Saturday, January 23, 2010

Toy Review: MOTUC Adora (Mattel)

The first Masters of the Universe Classics figure of 2010 and the very first Princess of Power figure in the line was January's figure of the month, Adora. Adora is special for a lot of reasons, but mainly because this is the very first action figure version of the character. While there were a few different versions of She-Ra in the POP line, until now there has never been a dedicated Adora figure. It's always great to get these never-before-produced characters in the the MOTUC line. Adora might very we be the fastest selling figure to-date, having sold out in under a half hour on the site. She was also the first figure of the 2010 subscription program.

Like the other figures of the line, Adora has a short bio on the back of her card. All of these bios have the sometimes difficult task of reconciling different MOTU continuities and Adora's is almost straining from the effort. The difficult part is this whole "Sword of He" mythology that goes back to the He-Ro bio and details the sword having been passed on the Grayskull, and the imbued with his power and then the power of The Elders and then split in half. And now cloned. Nothing goes with swords and sorcery like fractions! And then the cloned sword looks different from the regular sword. Ugh.

Suffice to say, Adora is a really beautiful figure and she puts to rest some of the concerns that people expressed after seeing the 2nd prototype, which featured pasty skin, weird eyes and puffy granny panties. The sculpting and paint on the head are really elegant, and Adora features her characteristic voluminous blond hair and side curls. For all of Mattel's timidity regarding Filmation characters, Adora looks surprisingly like her animated counterpart. If there's a flaw in this figure it comes from the somewhat bland outfit, basically a dark red one-piece suit. Fortunately, the bottom portion is a bit tighter than the second prototype and doesn't have the same poofy appearance.

Adora comes with three accessories. The first is a small pistol which fits snugly into a removable holster. The third accessory is Adora's Sword of Protection, which is a slimmer, more feminine version of the Power Sword, inset on both sides with an aquamarine plastic "gem." It would have been nice if this gem were actually one piece so that light would be able to pass through it instead of two pieces glued onto opposite sides of the sword. Again, the design of the sword is very Filmation. I think I would have preferred something more like He-Man's sword but with an inset stone, instead of giving Adora a thinner, more "girly" blade. Especially since it was to have been cloned from the Power Sword.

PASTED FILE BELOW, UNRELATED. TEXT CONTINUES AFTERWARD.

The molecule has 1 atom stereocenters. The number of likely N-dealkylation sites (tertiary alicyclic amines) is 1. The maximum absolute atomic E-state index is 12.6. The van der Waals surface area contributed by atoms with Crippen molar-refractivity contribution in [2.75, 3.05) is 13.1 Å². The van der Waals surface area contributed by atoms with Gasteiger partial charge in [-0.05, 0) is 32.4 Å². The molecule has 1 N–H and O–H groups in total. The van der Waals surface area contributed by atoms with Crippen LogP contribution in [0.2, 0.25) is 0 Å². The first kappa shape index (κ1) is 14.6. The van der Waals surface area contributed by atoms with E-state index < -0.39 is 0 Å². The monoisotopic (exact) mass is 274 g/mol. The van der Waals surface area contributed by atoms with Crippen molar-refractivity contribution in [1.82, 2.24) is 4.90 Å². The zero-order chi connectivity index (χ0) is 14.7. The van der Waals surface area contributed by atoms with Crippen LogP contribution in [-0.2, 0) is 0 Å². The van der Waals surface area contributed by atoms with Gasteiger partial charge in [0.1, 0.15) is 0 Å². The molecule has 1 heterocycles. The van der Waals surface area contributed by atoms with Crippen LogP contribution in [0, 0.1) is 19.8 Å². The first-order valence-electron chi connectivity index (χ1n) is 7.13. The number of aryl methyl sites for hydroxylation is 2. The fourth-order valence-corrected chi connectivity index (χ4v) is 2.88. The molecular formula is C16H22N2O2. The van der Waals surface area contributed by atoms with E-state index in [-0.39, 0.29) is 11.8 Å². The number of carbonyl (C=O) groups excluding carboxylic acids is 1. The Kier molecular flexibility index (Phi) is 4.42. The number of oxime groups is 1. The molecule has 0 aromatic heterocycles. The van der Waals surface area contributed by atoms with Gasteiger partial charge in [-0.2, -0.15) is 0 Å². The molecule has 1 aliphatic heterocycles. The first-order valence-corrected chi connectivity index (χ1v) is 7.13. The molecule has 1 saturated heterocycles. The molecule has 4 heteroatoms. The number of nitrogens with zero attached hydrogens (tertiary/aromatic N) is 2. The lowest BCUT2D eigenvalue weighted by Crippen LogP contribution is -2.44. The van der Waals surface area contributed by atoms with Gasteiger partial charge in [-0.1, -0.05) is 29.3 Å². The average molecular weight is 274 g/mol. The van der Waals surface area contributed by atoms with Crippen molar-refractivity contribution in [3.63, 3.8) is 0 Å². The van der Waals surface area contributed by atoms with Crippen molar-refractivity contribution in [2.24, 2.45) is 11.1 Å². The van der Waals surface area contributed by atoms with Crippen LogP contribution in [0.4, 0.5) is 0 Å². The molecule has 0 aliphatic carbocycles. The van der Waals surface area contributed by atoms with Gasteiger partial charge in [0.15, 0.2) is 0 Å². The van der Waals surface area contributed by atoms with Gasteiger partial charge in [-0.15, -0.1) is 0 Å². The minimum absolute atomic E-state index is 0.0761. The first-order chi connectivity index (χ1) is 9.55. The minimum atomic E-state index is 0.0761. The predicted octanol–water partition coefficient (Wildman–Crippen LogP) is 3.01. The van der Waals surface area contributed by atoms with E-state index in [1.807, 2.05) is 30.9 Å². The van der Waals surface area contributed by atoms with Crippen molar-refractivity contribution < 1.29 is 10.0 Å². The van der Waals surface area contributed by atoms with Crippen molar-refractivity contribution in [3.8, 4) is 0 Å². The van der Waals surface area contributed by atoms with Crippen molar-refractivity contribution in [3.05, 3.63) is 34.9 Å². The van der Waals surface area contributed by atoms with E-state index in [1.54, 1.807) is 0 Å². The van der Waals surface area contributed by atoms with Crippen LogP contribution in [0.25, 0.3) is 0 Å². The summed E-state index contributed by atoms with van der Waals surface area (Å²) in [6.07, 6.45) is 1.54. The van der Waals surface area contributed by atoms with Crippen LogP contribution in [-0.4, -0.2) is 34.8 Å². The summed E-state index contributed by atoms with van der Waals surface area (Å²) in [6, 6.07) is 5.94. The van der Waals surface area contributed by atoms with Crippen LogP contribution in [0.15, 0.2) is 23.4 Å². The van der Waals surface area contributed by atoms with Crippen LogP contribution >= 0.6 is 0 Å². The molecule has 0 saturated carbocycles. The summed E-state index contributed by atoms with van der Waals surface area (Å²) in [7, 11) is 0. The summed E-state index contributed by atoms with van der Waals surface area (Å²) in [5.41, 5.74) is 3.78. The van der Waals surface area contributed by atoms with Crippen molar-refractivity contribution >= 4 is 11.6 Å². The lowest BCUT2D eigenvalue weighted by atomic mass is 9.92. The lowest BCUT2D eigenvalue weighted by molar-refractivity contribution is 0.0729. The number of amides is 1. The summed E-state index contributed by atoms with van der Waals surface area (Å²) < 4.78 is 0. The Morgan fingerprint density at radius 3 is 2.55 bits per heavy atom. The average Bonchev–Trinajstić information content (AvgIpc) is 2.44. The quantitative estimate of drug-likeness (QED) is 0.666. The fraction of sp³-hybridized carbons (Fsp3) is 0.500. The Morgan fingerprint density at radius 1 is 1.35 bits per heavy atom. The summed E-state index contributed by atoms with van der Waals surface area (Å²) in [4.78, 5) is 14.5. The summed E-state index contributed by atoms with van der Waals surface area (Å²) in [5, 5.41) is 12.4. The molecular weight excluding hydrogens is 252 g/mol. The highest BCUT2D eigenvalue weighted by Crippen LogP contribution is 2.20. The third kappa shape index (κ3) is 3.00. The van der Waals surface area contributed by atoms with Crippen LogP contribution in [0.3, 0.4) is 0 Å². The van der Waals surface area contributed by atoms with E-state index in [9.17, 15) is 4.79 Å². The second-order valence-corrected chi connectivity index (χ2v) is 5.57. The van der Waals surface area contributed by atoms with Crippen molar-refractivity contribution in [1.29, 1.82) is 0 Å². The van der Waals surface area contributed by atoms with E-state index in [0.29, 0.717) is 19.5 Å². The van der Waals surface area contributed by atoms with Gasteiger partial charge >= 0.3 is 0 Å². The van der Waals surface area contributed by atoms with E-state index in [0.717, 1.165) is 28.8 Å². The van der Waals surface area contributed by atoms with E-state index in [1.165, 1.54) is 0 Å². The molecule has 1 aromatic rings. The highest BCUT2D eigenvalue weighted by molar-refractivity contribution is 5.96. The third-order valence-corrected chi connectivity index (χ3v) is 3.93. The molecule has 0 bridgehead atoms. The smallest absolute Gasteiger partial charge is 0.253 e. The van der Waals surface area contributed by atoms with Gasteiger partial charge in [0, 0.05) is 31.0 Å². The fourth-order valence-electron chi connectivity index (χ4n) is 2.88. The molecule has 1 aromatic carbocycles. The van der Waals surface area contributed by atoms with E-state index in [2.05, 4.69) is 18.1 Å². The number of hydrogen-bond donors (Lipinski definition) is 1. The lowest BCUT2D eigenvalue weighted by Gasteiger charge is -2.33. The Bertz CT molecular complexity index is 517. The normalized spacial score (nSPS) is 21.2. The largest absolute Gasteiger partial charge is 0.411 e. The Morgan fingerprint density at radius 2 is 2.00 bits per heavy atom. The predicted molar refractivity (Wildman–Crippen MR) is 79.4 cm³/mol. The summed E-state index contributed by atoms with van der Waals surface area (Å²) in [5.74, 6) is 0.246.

Having heard all of the horror stories about the 2009 subscription program, I was quite nervous about how and when I would get my items. Despite a small problem regarding combining shipping on subscriptions made on two different dates (which was eventually solved) I got my items without any issues. My two Adoras went out before my bonus/reissue figures as they should and I got them a week after they had gone on sale, which is normal. So, it looks like after the 2009 subscription program, Matty and DR have learned how to do this right. On the quality control front, my Adora is near perfect, with the exception of some red slop on her left forearm. I have to say that she has the best and tightest joints of any MOTUC figure that I have purchased to-date.

Adora is a welcome and long overdue figure. She's a great debut figure for Princess of Power in the MOTUC line and gives me hope that the Horsemen can give us a truly amazing She-Ra figure later this year. Her stunning sellout is a testament to the popularity of both the POP line as well as female characters in MOTUC.

Patrick Garone
Senior Reviewer

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